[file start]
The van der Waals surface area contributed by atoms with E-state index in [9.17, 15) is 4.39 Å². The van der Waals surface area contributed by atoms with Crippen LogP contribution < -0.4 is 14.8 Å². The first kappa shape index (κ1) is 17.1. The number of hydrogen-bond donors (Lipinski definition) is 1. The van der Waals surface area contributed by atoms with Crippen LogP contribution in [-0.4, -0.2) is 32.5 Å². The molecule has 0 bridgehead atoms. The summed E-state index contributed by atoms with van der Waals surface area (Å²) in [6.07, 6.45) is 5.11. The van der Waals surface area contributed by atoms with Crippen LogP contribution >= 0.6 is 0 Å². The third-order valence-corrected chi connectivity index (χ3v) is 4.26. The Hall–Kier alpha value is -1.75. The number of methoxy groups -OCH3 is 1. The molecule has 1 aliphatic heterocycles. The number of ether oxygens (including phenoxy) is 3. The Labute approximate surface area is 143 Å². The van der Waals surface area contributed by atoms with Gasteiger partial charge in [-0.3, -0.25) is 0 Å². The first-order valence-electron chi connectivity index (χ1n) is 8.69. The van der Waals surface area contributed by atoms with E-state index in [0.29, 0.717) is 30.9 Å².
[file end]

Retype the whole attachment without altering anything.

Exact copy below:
The van der Waals surface area contributed by atoms with E-state index in [9.17, 15) is 4.39 Å². The van der Waals surface area contributed by atoms with Crippen LogP contribution < -0.4 is 14.8 Å². The first kappa shape index (κ1) is 17.1. The number of hydrogen-bond donors (Lipinski definition) is 1. The van der Waals surface area contributed by atoms with Crippen LogP contribution in [-0.4, -0.2) is 32.5 Å². The molecule has 0 bridgehead atoms. The summed E-state index contributed by atoms with van der Waals surface area (Å²) in [6.07, 6.45) is 5.11. The van der Waals surface area contributed by atoms with Crippen LogP contribution >= 0.6 is 0 Å². The third-order valence-corrected chi connectivity index (χ3v) is 4.26. The Hall–Kier alpha value is -1.75. The number of methoxy groups -OCH3 is 1. The molecule has 1 aliphatic heterocycles. The number of ether oxygens (including phenoxy) is 3. The Labute approximate surface area is 143 Å². The van der Waals surface area contributed by atoms with Gasteiger partial charge in [-0.3, -0.25) is 0 Å². The first-order valence-electron chi connectivity index (χ1n) is 8.69. The van der Waals surface area contributed by atoms with E-state index in [0.29, 0.717) is 30.9 Å².